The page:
In the north-western mountain-land of Italy, whose valleys and hills were occupied chiefly by the much-subdivided Ligurian stock, the Romans pursued a similar course. Those dwelling immediately to the north of the Arno were extirpated. This fate befell chiefly the Apuani, who dwelt on the Apennines between the Arno and the Magra, and incessantly plundered on the one side the territory of Pisae, on the other that of Bononia and Mutina. Those who did not fall victims in that quarter to the sword of the Romans were transported into Lower Italy to the region of Beneventum (574); and by energetic measures the Ligurian nation, from which the Romans were obliged in 578 to recover the colony of Mutina which it had conquered, was completely crushed in the mountains which separate the valley of the Po from that of the Arno. The fortress of Luna (not far from Spezzia), established in 577 in the former territory of the Apuani, protected the frontier against the Ligurians just as Aquileia did against the Transalpines, and gave the Romans at the same time an excellent port which henceforth became the usual station for the passage to Massilia and to Spain. The construction of the coast or Aurelian road from Rome to Luna, and of the cross road carried from Luca by way of Florence to Arretium between the Aurelian and Cassian ways, probably belongs to the same period.

With the more western Ligurian tribes, who held the Genoese Apennines and the Maritime Alps, there were incessant conflicts. They were troublesome neighbours, accustomed to pillage by land and by sea: the Pisans and Massiliots suffered no little injury from their incursions and their piracies. But no permanent results were gained amidst these constant hostilities, or perhaps even aimed at; except apparently that, with a view to have a communication by land with Transalpine Gaul and Spain in addition to the regular route by sea, the Romans endeavoured to clear the great coast road from Luna by way of Massilia to Emporiae, at least as far as the Alps—beyond the Alps it devolved on the Massiliots to keep the coast navigation open for Roman vessels and the road along the shore open for travellers by land. The interior with its impassable valleys and its rocky fastnesses, and with its poor but dexterous and crafty inhabitants, served the Romans mainly as a school of war for the training and hardening of soldiers and officers.


Wars as they are called, of a similar character with those against the Ligurians, were waged with the Corsicans and to a still greater extent with the inhabitants of the interior of Sardinia, who retaliated for the predatory expeditions directed against them by sudden attacks on the districts along the coast. The expedition of Tiberius Gracchus against the Sardinians in 577 was specially held in remembrance, not so much because it gave "peace" to the province, as because he asserted that he had slain or captured as many as 80,000 of the islanders, and dragged slaves thence in such multitudes to Rome that "cheap as a Sardinian" became a proverb.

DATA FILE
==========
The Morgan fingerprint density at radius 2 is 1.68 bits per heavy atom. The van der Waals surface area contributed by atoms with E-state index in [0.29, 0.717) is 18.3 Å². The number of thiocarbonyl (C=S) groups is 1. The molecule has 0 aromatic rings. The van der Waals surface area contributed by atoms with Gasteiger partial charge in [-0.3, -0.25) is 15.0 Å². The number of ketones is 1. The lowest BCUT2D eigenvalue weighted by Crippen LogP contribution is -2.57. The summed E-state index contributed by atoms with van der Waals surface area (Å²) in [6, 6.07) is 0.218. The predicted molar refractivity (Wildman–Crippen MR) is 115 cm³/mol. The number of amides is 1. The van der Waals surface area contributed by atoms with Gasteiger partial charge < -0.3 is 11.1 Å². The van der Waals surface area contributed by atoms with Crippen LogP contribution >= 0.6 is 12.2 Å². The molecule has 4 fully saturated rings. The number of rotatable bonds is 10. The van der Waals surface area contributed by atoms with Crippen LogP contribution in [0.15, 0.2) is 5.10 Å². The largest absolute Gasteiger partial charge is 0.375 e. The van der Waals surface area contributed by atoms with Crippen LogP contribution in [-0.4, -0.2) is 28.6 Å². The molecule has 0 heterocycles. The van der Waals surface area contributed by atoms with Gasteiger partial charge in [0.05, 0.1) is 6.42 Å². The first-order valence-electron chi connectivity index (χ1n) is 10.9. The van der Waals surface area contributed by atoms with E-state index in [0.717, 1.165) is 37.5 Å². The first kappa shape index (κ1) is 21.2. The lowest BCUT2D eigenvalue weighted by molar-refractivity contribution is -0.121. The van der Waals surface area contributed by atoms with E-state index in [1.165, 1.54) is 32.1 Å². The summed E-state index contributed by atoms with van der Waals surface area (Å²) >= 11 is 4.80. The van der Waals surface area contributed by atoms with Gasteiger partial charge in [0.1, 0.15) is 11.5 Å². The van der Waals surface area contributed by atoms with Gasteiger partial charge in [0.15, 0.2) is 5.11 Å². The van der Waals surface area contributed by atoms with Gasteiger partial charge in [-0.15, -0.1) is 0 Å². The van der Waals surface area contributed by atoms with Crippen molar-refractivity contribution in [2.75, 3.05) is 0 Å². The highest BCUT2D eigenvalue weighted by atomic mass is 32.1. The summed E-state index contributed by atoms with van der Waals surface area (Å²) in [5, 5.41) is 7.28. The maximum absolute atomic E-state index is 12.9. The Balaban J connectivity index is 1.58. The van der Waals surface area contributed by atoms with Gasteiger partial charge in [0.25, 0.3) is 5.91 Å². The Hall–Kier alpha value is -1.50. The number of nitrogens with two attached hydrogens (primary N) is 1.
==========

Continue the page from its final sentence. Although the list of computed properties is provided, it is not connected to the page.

In Africa the policy of Rome was substantially summed up in the one idea, as short-sighted as it was narrow-minded, that she ought to prevent the revival of the power of Carthage, and ought accordingly to keep the unhappy city constantly oppressed and apprehensive of a declaration of war suspended over it by Rome like the sword of Damocles. The stipulation in the treaty of peace, that the Carthaginians should retain their territory undiminished, but that their neighbour Massinissa should have all those possessions guaranteed to him which he or his predecessor had possessed within the Carthaginian bounds, looks almost as if it had been inserted not to obviate, but to provoke disputes. The same remark applies to the obligation imposed by the Roman treaty of peace on the Carthaginians not to make war upon the allies of Rome; so that, according to the letter of the treaty, they were not even entitled to expel their Numidian neighbours from their own undisputed territory. With such stipulations and amidst the uncertainty of African frontier questions in general, the situation of Carthage in presence of a neighbour equally powerful and unscrupulous and of a liege lord who was at once umpire and party in the cause, could not but be a painful one; but the reality was worse than the worst expectations. As early as 561 Carthage found herself suddenly assailed under frivolous pretexts, and saw the richest portion of her territory, the province of Emporiae on the Lesser Syrtis, partly plundered by the Numidians, partly even seized and retained by them. Encroachments of this kind were multiplied; the level country passed into the hands of the Numidians, and the Carthaginians with difficulty maintained themselves in the larger places. Within the last two years alone, the Carthaginians declared in 582, seventy villages had been again wrested from them in opposition to the treaty. Embassy after embassy was despatched to Rome; the Carthaginians adjured the Roman senate either to allow them to defend themselves by arms, or to appoint a court of arbitration with power to enforce their award, or to regulate the frontier anew that they might at least learn once for all how much they were to lose; otherwise it were better to make them Roman subjects at once than thus gradually to deliver them over to the Libyans. But the Roman government, which already in 554 had held forth a direct prospect of extension of territory to their client, of course at the expense of Carthage, seemed to have little objection that he should himself take the booty destined for him; they moderated perhaps at times the too great impetuosity of the Libyans, who now retaliated fully on their old tormentors for their former sufferings; but it was in reality for the very sake of inflicting this torture that the Romans had assigned Massinissa as a neighbour to Carthage. All the requests and complaints had no result, except either that Roman commissions made their appearance in Africa and after a thorough investigation came to no decision, or that in the negotiations at Rome the envoys of Massinissa pretended a want of instructions and the matter was adjourned. Phoenician patience alone was able to submit meekly to such a position, and even to exhibit towards the despotic victors every attention and courtesy, solicited or unsolicited with unwearied perseverance. The Carthaginians especially courted Roman favour by sending supplies of grain.